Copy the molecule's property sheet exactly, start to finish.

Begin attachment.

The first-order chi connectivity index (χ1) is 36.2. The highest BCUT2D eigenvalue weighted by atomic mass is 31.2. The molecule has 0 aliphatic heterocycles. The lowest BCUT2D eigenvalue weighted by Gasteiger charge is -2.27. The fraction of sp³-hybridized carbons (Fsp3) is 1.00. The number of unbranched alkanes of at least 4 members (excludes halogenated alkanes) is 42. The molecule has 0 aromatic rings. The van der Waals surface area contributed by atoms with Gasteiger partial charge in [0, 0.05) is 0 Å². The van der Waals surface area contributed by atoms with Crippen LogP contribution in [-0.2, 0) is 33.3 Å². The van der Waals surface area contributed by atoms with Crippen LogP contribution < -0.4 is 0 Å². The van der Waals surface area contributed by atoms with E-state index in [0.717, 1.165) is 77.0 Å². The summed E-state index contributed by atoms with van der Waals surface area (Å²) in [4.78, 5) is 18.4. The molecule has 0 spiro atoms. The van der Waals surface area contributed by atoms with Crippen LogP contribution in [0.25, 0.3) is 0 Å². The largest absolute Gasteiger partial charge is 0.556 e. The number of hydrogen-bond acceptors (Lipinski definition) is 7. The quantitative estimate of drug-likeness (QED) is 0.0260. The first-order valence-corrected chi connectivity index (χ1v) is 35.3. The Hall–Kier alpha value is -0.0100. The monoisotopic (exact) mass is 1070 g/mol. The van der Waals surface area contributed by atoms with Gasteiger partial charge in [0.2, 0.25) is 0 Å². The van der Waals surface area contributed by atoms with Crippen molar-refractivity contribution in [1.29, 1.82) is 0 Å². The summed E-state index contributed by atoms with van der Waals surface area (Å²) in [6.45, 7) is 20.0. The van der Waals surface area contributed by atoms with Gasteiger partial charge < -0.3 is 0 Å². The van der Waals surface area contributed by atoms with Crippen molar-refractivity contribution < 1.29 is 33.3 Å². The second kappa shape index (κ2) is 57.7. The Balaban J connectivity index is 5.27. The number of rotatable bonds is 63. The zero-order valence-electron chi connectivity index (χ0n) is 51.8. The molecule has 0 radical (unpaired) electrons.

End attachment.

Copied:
The first-order chi connectivity index (χ1) is 36.2. The highest BCUT2D eigenvalue weighted by atomic mass is 31.2. The molecule has 0 aliphatic heterocycles. The lowest BCUT2D eigenvalue weighted by Gasteiger charge is -2.27. The fraction of sp³-hybridized carbons (Fsp3) is 1.00. The number of unbranched alkanes of at least 4 members (excludes halogenated alkanes) is 42. The molecule has 0 aromatic rings. The van der Waals surface area contributed by atoms with Gasteiger partial charge in [0, 0.05) is 0 Å². The van der Waals surface area contributed by atoms with Crippen LogP contribution in [-0.2, 0) is 33.3 Å². The van der Waals surface area contributed by atoms with Crippen LogP contribution < -0.4 is 0 Å². The van der Waals surface area contributed by atoms with E-state index in [0.717, 1.165) is 77.0 Å². The summed E-state index contributed by atoms with van der Waals surface area (Å²) in [4.78, 5) is 18.4. The molecule has 0 spiro atoms. The van der Waals surface area contributed by atoms with Crippen LogP contribution in [0.25, 0.3) is 0 Å². The largest absolute Gasteiger partial charge is 0.556 e. The number of hydrogen-bond acceptors (Lipinski definition) is 7. The quantitative estimate of drug-likeness (QED) is 0.0260. The first-order valence-corrected chi connectivity index (χ1v) is 35.3. The Hall–Kier alpha value is -0.0100. The monoisotopic (exact) mass is 1070 g/mol. The van der Waals surface area contributed by atoms with Gasteiger partial charge in [0.2, 0.25) is 0 Å². The van der Waals surface area contributed by atoms with Crippen molar-refractivity contribution in [1.29, 1.82) is 0 Å². The summed E-state index contributed by atoms with van der Waals surface area (Å²) in [6.45, 7) is 20.0. The van der Waals surface area contributed by atoms with Gasteiger partial charge < -0.3 is 0 Å². The van der Waals surface area contributed by atoms with Crippen molar-refractivity contribution < 1.29 is 33.3 Å². The second kappa shape index (κ2) is 57.7. The Balaban J connectivity index is 5.27. The number of rotatable bonds is 63. The zero-order valence-electron chi connectivity index (χ0n) is 51.8. The molecule has 0 radical (unpaired) electrons.